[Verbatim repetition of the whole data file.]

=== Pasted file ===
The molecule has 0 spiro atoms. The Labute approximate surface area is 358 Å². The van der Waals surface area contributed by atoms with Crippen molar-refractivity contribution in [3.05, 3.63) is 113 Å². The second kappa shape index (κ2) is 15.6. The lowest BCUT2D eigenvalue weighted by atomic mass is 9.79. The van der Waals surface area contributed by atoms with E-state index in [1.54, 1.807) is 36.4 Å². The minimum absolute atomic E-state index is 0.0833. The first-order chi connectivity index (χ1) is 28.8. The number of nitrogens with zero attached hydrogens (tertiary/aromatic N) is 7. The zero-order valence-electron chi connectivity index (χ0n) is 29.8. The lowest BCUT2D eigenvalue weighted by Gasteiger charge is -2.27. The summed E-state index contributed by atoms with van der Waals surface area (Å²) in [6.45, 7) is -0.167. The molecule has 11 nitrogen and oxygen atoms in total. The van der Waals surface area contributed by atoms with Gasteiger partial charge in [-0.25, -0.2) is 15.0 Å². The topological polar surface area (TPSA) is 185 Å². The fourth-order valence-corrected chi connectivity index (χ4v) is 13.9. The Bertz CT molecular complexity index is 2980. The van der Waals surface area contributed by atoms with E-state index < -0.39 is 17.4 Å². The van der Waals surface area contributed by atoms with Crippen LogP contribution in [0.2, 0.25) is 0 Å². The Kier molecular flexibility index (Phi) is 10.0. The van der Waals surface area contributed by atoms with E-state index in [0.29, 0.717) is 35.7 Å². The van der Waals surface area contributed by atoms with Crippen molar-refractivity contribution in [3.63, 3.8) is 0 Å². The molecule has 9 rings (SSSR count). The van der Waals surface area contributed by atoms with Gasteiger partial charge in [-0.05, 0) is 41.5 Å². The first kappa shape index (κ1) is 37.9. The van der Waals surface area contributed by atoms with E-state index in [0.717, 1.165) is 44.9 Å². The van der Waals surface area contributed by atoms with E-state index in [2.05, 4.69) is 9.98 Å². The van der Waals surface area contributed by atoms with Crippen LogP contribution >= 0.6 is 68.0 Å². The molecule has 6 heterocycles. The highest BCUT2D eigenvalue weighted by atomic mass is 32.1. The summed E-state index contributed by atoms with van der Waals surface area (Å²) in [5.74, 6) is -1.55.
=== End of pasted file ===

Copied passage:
The molecule has 0 spiro atoms. The Labute approximate surface area is 358 Å². The van der Waals surface area contributed by atoms with Crippen molar-refractivity contribution in [3.05, 3.63) is 113 Å². The second kappa shape index (κ2) is 15.6. The lowest BCUT2D eigenvalue weighted by atomic mass is 9.79. The van der Waals surface area contributed by atoms with E-state index in [1.54, 1.807) is 36.4 Å². The minimum absolute atomic E-state index is 0.0833. The first-order chi connectivity index (χ1) is 28.8. The number of nitrogens with zero attached hydrogens (tertiary/aromatic N) is 7. The zero-order valence-electron chi connectivity index (χ0n) is 29.8. The lowest BCUT2D eigenvalue weighted by Gasteiger charge is -2.27. The summed E-state index contributed by atoms with van der Waals surface area (Å²) in [6.45, 7) is -0.167. The molecule has 11 nitrogen and oxygen atoms in total. The van der Waals surface area contributed by atoms with Gasteiger partial charge in [-0.25, -0.2) is 15.0 Å². The topological polar surface area (TPSA) is 185 Å². The fourth-order valence-corrected chi connectivity index (χ4v) is 13.9. The Bertz CT molecular complexity index is 2980. The van der Waals surface area contributed by atoms with E-state index < -0.39 is 17.4 Å². The van der Waals surface area contributed by atoms with Crippen LogP contribution in [0.2, 0.25) is 0 Å². The Kier molecular flexibility index (Phi) is 10.0. The van der Waals surface area contributed by atoms with E-state index in [0.29, 0.717) is 35.7 Å². The van der Waals surface area contributed by atoms with Crippen molar-refractivity contribution in [3.63, 3.8) is 0 Å². The molecule has 9 rings (SSSR count). The van der Waals surface area contributed by atoms with Gasteiger partial charge in [-0.05, 0) is 41.5 Å². The first kappa shape index (κ1) is 37.9. The van der Waals surface area contributed by atoms with E-state index in [0.717, 1.165) is 44.9 Å². The van der Waals surface area contributed by atoms with E-state index in [2.05, 4.69) is 9.98 Å². The van der Waals surface area contributed by atoms with Crippen LogP contribution >= 0.6 is 68.0 Å². The molecule has 6 heterocycles. The highest BCUT2D eigenvalue weighted by atomic mass is 32.1. The summed E-state index contributed by atoms with van der Waals surface area (Å²) in [5.74, 6) is -1.55.